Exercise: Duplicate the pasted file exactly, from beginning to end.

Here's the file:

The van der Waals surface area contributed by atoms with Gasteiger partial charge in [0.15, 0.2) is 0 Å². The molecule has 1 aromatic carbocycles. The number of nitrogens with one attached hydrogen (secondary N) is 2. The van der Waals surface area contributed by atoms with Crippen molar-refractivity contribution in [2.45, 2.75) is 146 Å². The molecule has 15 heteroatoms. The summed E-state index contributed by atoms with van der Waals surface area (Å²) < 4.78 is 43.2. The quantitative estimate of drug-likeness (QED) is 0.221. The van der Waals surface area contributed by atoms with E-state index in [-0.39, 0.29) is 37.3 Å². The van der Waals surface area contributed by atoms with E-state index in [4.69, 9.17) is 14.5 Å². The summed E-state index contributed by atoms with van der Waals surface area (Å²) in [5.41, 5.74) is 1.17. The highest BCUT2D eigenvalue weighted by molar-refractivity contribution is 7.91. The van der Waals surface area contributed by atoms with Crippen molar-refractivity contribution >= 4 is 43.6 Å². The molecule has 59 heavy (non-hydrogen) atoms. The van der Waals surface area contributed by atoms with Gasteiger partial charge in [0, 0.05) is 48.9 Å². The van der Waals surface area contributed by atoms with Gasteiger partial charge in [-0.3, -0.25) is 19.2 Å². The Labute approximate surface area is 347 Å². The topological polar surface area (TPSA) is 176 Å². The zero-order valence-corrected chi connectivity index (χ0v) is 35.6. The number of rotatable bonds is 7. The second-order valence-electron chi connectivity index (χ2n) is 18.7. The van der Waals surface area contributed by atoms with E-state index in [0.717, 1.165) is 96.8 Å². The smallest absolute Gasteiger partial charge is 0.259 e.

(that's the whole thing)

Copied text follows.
The van der Waals surface area contributed by atoms with Gasteiger partial charge in [0.15, 0.2) is 0 Å². The molecule has 1 aromatic carbocycles. The number of nitrogens with one attached hydrogen (secondary N) is 2. The van der Waals surface area contributed by atoms with Crippen molar-refractivity contribution in [2.45, 2.75) is 146 Å². The molecule has 15 heteroatoms. The summed E-state index contributed by atoms with van der Waals surface area (Å²) < 4.78 is 43.2. The quantitative estimate of drug-likeness (QED) is 0.221. The van der Waals surface area contributed by atoms with E-state index in [-0.39, 0.29) is 37.3 Å². The van der Waals surface area contributed by atoms with E-state index in [4.69, 9.17) is 14.5 Å². The summed E-state index contributed by atoms with van der Waals surface area (Å²) in [5.41, 5.74) is 1.17. The highest BCUT2D eigenvalue weighted by molar-refractivity contribution is 7.91. The van der Waals surface area contributed by atoms with Crippen molar-refractivity contribution >= 4 is 43.6 Å². The molecule has 59 heavy (non-hydrogen) atoms. The van der Waals surface area contributed by atoms with Gasteiger partial charge in [0, 0.05) is 48.9 Å². The van der Waals surface area contributed by atoms with Gasteiger partial charge in [-0.3, -0.25) is 19.2 Å². The Labute approximate surface area is 347 Å². The topological polar surface area (TPSA) is 176 Å². The zero-order valence-corrected chi connectivity index (χ0v) is 35.6. The number of rotatable bonds is 7. The second-order valence-electron chi connectivity index (χ2n) is 18.7. The van der Waals surface area contributed by atoms with E-state index in [0.717, 1.165) is 96.8 Å². The smallest absolute Gasteiger partial charge is 0.259 e.